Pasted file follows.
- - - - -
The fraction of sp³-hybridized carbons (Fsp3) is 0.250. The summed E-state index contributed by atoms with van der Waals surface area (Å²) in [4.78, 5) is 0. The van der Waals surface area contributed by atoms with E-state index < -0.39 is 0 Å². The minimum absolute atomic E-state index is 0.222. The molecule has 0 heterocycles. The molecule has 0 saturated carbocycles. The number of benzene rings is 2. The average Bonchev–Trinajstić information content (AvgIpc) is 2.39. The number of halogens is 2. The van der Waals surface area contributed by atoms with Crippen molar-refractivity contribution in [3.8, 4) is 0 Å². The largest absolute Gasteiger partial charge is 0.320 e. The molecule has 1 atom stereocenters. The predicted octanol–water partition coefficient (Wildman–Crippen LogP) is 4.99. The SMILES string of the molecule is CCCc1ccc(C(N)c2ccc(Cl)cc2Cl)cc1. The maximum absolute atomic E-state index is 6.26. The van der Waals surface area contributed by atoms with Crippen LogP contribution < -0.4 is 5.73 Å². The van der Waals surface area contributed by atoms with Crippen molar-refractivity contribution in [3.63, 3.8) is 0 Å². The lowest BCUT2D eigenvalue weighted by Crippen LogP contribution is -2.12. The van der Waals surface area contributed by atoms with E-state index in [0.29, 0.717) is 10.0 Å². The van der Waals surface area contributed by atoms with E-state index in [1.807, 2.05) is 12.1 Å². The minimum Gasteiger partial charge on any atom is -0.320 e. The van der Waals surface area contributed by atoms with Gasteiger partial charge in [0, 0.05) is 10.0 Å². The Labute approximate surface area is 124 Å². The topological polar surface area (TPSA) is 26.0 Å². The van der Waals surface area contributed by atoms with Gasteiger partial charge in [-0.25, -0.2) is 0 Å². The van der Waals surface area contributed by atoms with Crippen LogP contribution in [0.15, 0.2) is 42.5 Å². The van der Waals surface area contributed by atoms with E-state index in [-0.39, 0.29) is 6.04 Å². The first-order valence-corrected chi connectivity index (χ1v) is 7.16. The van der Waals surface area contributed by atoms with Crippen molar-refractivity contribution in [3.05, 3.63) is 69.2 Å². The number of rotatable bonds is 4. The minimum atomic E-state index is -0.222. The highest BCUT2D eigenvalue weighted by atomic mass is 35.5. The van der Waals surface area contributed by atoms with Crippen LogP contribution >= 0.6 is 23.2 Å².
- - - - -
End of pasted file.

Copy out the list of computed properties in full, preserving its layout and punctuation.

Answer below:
The fraction of sp³-hybridized carbons (Fsp3) is 0.250. The summed E-state index contributed by atoms with van der Waals surface area (Å²) in [4.78, 5) is 0. The van der Waals surface area contributed by atoms with E-state index < -0.39 is 0 Å². The minimum absolute atomic E-state index is 0.222. The molecule has 0 heterocycles. The molecule has 0 saturated carbocycles. The number of benzene rings is 2. The average Bonchev–Trinajstić information content (AvgIpc) is 2.39. The number of halogens is 2. The van der Waals surface area contributed by atoms with Crippen molar-refractivity contribution in [3.8, 4) is 0 Å². The largest absolute Gasteiger partial charge is 0.320 e. The molecule has 1 atom stereocenters. The predicted octanol–water partition coefficient (Wildman–Crippen LogP) is 4.99. The SMILES string of the molecule is CCCc1ccc(C(N)c2ccc(Cl)cc2Cl)cc1. The maximum absolute atomic E-state index is 6.26. The van der Waals surface area contributed by atoms with Crippen LogP contribution < -0.4 is 5.73 Å². The van der Waals surface area contributed by atoms with Crippen molar-refractivity contribution in [3.63, 3.8) is 0 Å². The lowest BCUT2D eigenvalue weighted by Crippen LogP contribution is -2.12. The van der Waals surface area contributed by atoms with E-state index in [0.29, 0.717) is 10.0 Å². The van der Waals surface area contributed by atoms with E-state index in [1.807, 2.05) is 12.1 Å². The minimum Gasteiger partial charge on any atom is -0.320 e. The van der Waals surface area contributed by atoms with Gasteiger partial charge in [0, 0.05) is 10.0 Å². The Labute approximate surface area is 124 Å². The topological polar surface area (TPSA) is 26.0 Å². The van der Waals surface area contributed by atoms with Gasteiger partial charge in [-0.25, -0.2) is 0 Å². The van der Waals surface area contributed by atoms with Crippen LogP contribution in [0.15, 0.2) is 42.5 Å². The van der Waals surface area contributed by atoms with E-state index in [-0.39, 0.29) is 6.04 Å². The first-order valence-corrected chi connectivity index (χ1v) is 7.16. The van der Waals surface area contributed by atoms with Crippen molar-refractivity contribution in [3.05, 3.63) is 69.2 Å². The number of rotatable bonds is 4. The minimum atomic E-state index is -0.222. The highest BCUT2D eigenvalue weighted by atomic mass is 35.5. The van der Waals surface area contributed by atoms with Crippen LogP contribution >= 0.6 is 23.2 Å².